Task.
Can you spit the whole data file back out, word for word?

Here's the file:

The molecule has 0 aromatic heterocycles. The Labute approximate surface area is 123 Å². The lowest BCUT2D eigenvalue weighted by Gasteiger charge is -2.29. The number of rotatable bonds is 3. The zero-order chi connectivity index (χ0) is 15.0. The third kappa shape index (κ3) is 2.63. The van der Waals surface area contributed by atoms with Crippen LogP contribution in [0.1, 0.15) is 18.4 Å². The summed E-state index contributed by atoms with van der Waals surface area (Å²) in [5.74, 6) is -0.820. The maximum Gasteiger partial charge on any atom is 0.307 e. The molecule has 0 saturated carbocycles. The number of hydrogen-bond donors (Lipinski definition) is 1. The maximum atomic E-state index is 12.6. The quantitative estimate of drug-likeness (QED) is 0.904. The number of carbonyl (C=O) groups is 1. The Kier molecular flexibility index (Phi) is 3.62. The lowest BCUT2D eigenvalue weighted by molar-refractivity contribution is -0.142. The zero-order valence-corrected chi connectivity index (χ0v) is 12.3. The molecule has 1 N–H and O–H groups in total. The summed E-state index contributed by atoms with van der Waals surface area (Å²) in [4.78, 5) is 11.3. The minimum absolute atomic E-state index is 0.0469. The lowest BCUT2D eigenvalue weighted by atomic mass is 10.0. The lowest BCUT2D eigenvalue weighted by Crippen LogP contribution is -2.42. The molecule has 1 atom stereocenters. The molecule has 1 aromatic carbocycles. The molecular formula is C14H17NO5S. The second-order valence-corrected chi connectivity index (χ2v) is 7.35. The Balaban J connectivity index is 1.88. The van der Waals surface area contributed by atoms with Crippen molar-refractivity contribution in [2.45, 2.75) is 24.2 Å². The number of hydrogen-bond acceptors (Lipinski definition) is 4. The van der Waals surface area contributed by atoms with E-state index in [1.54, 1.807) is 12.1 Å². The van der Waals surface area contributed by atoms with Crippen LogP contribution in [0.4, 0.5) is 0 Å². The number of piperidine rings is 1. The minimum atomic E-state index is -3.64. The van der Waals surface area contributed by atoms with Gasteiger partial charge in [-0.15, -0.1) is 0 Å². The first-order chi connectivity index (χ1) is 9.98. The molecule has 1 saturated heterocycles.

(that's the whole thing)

The molecule has 0 aromatic heterocycles. The Labute approximate surface area is 123 Å². The lowest BCUT2D eigenvalue weighted by Gasteiger charge is -2.29. The number of rotatable bonds is 3. The zero-order chi connectivity index (χ0) is 15.0. The third kappa shape index (κ3) is 2.63. The van der Waals surface area contributed by atoms with Crippen LogP contribution in [0.1, 0.15) is 18.4 Å². The summed E-state index contributed by atoms with van der Waals surface area (Å²) in [5.74, 6) is -0.820. The maximum Gasteiger partial charge on any atom is 0.307 e. The molecule has 0 saturated carbocycles. The number of hydrogen-bond donors (Lipinski definition) is 1. The maximum atomic E-state index is 12.6. The quantitative estimate of drug-likeness (QED) is 0.904. The number of carbonyl (C=O) groups is 1. The Kier molecular flexibility index (Phi) is 3.62. The lowest BCUT2D eigenvalue weighted by molar-refractivity contribution is -0.142. The zero-order valence-corrected chi connectivity index (χ0v) is 12.3. The molecule has 1 N–H and O–H groups in total. The summed E-state index contributed by atoms with van der Waals surface area (Å²) in [4.78, 5) is 11.3. The minimum absolute atomic E-state index is 0.0469. The lowest BCUT2D eigenvalue weighted by atomic mass is 10.0. The lowest BCUT2D eigenvalue weighted by Crippen LogP contribution is -2.42. The molecule has 1 atom stereocenters. The molecule has 1 aromatic carbocycles. The molecular formula is C14H17NO5S. The second-order valence-corrected chi connectivity index (χ2v) is 7.35. The Balaban J connectivity index is 1.88. The van der Waals surface area contributed by atoms with Crippen molar-refractivity contribution in [2.45, 2.75) is 24.2 Å². The number of hydrogen-bond acceptors (Lipinski definition) is 4. The van der Waals surface area contributed by atoms with E-state index in [1.54, 1.807) is 12.1 Å². The van der Waals surface area contributed by atoms with Crippen LogP contribution in [0.4, 0.5) is 0 Å². The number of piperidine rings is 1. The minimum atomic E-state index is -3.64. The van der Waals surface area contributed by atoms with Gasteiger partial charge in [-0.15, -0.1) is 0 Å². The first-order chi connectivity index (χ1) is 9.98. The molecule has 1 saturated heterocycles.